3. 1/4 cup (50 g) Brown Sugar
  4. 1/4 tsp. Salt
  5. 1 1/4 cups (155 g) All-Purpose Flour
For the sugar glaze
  1. 1 cup (23 g) Powdered Sugar (sifted)
  2. 2 TBS Whole Milk
  3. 1 tsp. Vanilla Extract
To make the brown sugar crumble
  1. In a medium bowl, mix the dry ingredients together. Add the melted butter, and mix until it is absorbed and the mixture starts to clump up. Set aside.
For the pastries
  1. Preheat oven to 350 degrees F. Line to baking sheets with foil.
  2. Fill a disposable pastry bag with your filling.
  3. Using a pastry brush, gently butter 5 sheets of phyllo dough each, buttering both sides. Layer them on the baking sheet as you go.
  4. With your filled pastry bag, pipe out a border on top of the stacked dough. Leave about 1/2-inch space from the edge. Roughly fill in the border with the rest of the filling. With an off-set spatula, gently smooth out the filling. If using crumble, sprinkle a little over filling.
  5. On top of the filling, layer 5 more sheets of buttered phyllo dough. Cut 8 rectangles using a fluted pastry or pizza cutter. Do not move the rectangles.
  6. Bake in the oven for 12 minutes or until they turn a light golden brown. Cool on a wire rack.
To make the sugar glaze
  1. Sift powdered sugar into a medium-sized bowl. Stir in milk and vanilla extract. Add more milk or powdered sugar to reach the consistency you desire.
  2. Put glaze into disposable piping bag. Leave the cooled pastries on the wire rack, and place wire rack atop parchment paper. Drizzle glaze over pastries. Dig in!
Special equipment needed
  1. 2 baking sheets
  2. pastry brush
  3. foil
  4. disposable pastry bags
  5. pastry or pizza cutter
  6. wire rack
To store
  1. Pastries will last three days in the refrigerator if wrapped up well. Heat chilled pastries in a 350 degree oven or toaster oven for about 5 minutes to crisp up.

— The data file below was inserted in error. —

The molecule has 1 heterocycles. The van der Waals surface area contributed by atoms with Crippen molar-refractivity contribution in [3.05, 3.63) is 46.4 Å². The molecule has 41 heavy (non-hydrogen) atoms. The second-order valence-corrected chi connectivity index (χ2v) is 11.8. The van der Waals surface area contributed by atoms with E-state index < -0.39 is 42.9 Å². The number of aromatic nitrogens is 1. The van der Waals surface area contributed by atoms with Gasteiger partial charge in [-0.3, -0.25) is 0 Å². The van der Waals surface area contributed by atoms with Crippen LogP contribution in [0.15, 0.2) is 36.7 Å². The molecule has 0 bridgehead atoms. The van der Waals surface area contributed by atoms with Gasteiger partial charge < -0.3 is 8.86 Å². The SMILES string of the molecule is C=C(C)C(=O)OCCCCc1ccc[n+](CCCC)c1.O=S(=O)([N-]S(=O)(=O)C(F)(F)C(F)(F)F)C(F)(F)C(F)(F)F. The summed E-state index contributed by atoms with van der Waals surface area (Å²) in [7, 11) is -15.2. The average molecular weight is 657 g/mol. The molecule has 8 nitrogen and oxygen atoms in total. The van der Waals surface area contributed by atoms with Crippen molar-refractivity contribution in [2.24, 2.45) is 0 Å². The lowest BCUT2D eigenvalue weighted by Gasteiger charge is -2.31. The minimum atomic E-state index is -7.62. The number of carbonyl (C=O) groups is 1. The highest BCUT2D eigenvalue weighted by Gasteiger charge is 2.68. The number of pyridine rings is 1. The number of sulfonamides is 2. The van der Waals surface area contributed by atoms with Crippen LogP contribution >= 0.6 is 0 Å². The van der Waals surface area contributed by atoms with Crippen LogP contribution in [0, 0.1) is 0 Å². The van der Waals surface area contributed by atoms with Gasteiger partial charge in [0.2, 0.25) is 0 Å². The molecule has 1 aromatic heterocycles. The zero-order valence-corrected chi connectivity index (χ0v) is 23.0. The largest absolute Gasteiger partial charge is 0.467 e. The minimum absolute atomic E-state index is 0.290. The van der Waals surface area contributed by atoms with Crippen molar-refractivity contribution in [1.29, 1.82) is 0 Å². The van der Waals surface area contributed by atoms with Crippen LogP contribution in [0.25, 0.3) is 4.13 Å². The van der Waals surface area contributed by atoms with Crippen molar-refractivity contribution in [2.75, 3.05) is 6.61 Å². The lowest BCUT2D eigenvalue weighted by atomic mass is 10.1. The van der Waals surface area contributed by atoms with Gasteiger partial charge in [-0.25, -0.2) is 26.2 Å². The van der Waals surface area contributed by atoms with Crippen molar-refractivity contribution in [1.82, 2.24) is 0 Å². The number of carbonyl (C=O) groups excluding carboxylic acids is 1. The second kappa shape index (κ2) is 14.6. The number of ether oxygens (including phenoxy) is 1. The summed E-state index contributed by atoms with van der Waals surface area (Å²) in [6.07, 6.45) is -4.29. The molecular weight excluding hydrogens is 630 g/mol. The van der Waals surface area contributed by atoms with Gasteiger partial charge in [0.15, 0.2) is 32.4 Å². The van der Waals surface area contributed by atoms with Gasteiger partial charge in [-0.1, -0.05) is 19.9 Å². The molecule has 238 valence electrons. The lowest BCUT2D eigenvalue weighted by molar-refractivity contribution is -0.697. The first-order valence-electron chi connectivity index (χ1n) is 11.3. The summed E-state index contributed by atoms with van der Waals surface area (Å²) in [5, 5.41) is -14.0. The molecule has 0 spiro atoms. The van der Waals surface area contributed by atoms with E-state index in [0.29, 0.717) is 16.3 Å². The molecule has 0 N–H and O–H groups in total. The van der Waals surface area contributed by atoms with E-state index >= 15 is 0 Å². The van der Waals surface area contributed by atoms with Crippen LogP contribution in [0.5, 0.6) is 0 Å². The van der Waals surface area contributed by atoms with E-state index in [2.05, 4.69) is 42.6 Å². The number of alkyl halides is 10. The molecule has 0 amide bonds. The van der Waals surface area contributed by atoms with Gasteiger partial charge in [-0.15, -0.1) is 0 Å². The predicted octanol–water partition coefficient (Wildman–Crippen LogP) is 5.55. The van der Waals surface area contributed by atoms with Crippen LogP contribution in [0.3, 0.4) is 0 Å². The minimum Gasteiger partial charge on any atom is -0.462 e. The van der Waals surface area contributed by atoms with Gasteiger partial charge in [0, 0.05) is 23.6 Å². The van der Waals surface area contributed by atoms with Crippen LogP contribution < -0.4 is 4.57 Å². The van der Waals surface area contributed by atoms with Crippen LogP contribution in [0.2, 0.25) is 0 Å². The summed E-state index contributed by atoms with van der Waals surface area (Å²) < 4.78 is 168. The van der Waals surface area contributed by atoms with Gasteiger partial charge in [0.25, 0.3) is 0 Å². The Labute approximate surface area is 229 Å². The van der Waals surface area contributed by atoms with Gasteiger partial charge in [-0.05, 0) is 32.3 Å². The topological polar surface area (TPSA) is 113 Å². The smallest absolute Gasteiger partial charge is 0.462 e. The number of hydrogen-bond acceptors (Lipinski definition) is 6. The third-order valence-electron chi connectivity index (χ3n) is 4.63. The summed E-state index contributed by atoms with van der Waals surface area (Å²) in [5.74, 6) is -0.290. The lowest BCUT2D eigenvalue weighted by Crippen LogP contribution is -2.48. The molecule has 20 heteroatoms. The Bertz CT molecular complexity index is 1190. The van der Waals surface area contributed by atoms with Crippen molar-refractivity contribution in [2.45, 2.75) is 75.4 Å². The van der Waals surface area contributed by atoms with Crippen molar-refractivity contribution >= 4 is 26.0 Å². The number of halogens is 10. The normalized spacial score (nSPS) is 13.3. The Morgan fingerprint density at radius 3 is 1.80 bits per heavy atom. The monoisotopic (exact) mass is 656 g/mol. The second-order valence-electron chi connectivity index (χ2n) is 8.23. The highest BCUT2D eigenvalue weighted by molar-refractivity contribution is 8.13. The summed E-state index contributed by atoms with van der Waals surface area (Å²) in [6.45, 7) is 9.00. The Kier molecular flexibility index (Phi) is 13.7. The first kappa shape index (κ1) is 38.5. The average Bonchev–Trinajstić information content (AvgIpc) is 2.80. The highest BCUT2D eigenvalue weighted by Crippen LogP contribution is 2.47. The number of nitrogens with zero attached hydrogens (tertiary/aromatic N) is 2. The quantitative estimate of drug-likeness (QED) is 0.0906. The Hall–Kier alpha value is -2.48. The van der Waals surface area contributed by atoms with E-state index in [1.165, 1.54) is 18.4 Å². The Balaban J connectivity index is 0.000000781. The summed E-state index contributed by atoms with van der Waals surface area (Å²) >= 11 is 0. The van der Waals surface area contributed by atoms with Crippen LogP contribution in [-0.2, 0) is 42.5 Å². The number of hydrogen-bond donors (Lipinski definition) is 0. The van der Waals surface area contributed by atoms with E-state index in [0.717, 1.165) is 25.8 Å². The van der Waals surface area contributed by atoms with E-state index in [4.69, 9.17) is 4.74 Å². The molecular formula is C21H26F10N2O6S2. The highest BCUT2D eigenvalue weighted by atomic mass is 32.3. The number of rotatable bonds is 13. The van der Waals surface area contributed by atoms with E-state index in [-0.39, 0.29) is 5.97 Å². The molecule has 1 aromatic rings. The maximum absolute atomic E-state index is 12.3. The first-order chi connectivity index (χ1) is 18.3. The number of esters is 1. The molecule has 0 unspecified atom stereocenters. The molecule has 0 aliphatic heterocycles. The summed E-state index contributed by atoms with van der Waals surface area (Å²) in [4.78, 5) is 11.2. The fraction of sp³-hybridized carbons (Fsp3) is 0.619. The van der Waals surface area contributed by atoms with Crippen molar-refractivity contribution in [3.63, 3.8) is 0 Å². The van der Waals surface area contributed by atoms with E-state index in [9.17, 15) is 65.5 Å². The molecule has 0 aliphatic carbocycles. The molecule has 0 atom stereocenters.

2. Left over crumble can be frozen for up to 3 months.
Adapted from Diethood
Adapted from Diethood
Project Pastry Love http://www.projectpastrylove.com/
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  • amanda

    oh my gah! these look freakin amazing. I want to eat one. the nutella one. right now!

    • Liz

      Thanks Amanda! I’ll make you some the next time you’re here… I’ve got 3 more boxes of phyllo in my freezer just waiting to be used. The nutella ones were devine!

  • Jessica

    It’s 8 a.m. and I hadn’t had breakfast yet. But looking at these make me starving!!! I’d like a nutella one for breakfast. Maybe two. And at least one with marmelade with a cup of coffee in the afternoon. Yummy!

    • Liz

      oooh, marmelade, eh? That sounds yummy!

  • jane

    I was lucky enough to be visiting Cam & Wes while these were baking. Here are my thoughts Cee Cee . . Perfection! Buttery, crispy, slightly-melted filling make these . . again . . an adult delight. These are not the toaster treats we loved as kids . . they are elegant and actually quite beautiful. Nice work, my little dessert diva!

  • That looks terribly delicious Liz. 🙂

    • Liz

      Alice, it is also terribly easy!

  • You literally made me laugh with your big poop story. And isn’t it silly what we moms actually think about what our kids say? So thanks for the silly story and I’ll take a dozen of the Nutella to go!

    • Liz

      Thanks Meghan! Yes, it is completely silly that I even entertain these statements that are thrown at me day in and day out. Thanks for stopping by! I’ll put those nutella pastries in the mail for ya 😉

  • Sharon | Her Organized Chaos

    This is a great tutorial with great visuals and great recipe! Pinning and sharing! Thanks for linking this up to Totally Terrific Tuesday last week. I can’t wait to see what you have this week! Party goes live tonight at 9pm CST!

    Sharon
    herorganizedchaos.com

  • These look SO good!! My boys would just love these! I’ve got to try these! Thanks for sharing them with us at #FoodieFriDIY! Sending some foodie love your way!

    • Liz

      My boys loved them. and they are very easy!!